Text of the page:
You know that recycling is good for the environment — well it’s good for your social media scheduling strategy, too! You can actually reuse your status updates as time goes on, making it significantly easier to maintain a consistent social presence. Heck, that’s literally what Edgar is designed to do!
“But… but what if someone sees something that I’ve already posted in the past?” You ask, “I don’t want to annoy my followers! I don’t want to be spammy.”
Well, here’s what happens when someone sees something you’ve already posted: nothing. Absolutely nothing! We get really, really worried about insignificant things like this, like posting the same inspirational quote that we posted three months ago, and somebody seeing it for the second time. But that’s not going to make anyone think less of you or your business!
You post the things you post because they mean something to you, and that makes them worth repeating from time to time. And remember, you may be seeing every single status update that gets posted, but your audience probably isn’t. Most people sign on to social media and see what’s in their newsfeed at that time — they aren’t digging through your archives and poring over every last update. So the odds that someone will notice a repeat are pretty slim — and if they do notice, they aren’t likely to care. (Unless you’re posting the same thing five times a week, because that would be pretty darn annoying.)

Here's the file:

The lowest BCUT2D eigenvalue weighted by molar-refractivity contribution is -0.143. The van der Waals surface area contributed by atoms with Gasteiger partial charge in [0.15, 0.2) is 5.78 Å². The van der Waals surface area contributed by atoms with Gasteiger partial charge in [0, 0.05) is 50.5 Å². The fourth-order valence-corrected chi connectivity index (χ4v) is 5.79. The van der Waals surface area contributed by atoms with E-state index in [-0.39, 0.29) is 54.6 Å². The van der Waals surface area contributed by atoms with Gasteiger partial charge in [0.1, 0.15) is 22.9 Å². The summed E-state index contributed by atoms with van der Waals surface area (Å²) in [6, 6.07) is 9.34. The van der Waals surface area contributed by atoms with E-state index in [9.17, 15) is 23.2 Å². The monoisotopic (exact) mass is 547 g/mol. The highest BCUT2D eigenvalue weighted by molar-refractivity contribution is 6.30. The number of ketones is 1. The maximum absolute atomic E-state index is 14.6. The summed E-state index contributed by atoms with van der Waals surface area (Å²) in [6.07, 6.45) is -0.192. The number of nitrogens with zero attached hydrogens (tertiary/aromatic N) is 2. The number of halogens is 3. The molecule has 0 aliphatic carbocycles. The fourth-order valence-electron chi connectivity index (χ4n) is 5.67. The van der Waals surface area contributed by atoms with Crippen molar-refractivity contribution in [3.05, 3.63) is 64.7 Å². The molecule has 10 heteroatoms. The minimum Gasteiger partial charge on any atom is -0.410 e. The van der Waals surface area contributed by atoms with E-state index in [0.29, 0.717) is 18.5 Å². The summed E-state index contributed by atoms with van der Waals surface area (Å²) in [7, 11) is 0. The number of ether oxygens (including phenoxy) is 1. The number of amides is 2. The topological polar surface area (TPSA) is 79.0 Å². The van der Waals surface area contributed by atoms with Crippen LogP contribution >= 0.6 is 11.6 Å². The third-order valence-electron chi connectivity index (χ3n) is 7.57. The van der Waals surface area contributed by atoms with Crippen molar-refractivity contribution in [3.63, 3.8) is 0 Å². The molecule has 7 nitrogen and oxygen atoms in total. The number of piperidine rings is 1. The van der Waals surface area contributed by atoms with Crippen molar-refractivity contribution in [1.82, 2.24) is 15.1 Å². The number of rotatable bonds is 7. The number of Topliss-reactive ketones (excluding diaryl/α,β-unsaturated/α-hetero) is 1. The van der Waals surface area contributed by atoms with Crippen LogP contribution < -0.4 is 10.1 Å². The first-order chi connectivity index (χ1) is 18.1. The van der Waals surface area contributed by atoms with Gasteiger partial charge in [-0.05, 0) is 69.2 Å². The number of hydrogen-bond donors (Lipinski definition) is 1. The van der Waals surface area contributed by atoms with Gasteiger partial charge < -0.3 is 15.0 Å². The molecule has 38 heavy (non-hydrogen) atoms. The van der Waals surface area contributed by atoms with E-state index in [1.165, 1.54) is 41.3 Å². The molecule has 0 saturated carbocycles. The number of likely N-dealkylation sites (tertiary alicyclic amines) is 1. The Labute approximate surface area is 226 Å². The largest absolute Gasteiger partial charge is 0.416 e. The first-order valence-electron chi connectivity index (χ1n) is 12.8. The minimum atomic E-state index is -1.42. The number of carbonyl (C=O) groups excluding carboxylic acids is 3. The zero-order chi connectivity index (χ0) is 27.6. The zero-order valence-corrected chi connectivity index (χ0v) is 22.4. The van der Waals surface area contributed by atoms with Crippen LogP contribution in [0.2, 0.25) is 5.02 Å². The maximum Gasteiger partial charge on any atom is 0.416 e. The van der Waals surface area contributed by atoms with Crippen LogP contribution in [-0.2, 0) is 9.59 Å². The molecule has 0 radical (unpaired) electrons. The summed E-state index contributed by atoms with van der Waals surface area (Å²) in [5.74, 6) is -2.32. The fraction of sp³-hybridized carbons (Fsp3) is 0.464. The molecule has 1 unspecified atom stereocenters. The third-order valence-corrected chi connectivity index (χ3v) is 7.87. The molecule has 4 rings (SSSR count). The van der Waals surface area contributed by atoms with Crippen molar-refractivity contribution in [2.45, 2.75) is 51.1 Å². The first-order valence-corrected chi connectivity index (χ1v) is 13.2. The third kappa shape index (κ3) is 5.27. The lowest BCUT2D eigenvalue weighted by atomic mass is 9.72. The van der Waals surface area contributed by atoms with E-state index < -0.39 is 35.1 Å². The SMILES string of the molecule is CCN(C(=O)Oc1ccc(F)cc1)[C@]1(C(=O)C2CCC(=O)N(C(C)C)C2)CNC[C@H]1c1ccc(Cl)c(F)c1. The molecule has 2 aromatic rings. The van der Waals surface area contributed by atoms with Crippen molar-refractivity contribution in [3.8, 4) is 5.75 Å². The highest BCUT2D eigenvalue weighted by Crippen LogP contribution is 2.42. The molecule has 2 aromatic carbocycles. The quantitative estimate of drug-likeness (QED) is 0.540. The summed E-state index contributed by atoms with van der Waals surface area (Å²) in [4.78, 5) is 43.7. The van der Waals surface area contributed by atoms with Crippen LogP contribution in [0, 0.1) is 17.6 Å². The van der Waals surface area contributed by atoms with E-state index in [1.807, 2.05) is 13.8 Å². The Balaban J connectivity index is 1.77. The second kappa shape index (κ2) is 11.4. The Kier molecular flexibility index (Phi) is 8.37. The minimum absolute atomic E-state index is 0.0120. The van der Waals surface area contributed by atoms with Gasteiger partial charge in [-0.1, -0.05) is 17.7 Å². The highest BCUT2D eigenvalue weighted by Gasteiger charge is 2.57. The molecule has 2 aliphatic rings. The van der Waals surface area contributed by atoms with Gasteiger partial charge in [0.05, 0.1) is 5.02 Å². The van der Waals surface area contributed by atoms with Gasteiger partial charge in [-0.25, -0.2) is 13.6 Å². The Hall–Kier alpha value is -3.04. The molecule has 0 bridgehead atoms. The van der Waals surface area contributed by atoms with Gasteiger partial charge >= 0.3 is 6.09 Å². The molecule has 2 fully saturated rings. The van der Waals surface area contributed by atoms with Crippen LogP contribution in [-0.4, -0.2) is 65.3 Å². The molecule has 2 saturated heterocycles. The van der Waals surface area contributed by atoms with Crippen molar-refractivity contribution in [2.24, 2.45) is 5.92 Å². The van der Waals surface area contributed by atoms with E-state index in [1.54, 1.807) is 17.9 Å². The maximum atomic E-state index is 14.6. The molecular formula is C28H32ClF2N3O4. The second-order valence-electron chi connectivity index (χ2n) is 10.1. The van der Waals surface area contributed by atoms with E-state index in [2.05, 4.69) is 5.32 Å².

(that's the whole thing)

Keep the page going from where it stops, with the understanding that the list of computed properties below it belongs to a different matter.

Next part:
In general, you probably don’t want to post the exact same content more than once every two months or so. But that depends on you and your style, too — there are some people who post the same morning affirmation every day, or the same signoff every Friday afternoon, and it works quite well for them. Trial and error is going to be your new best friend when it comes to things like that, but in general, two months gives you enough time so that people in your audience don’t feel like they’re seeing the same thing time and again.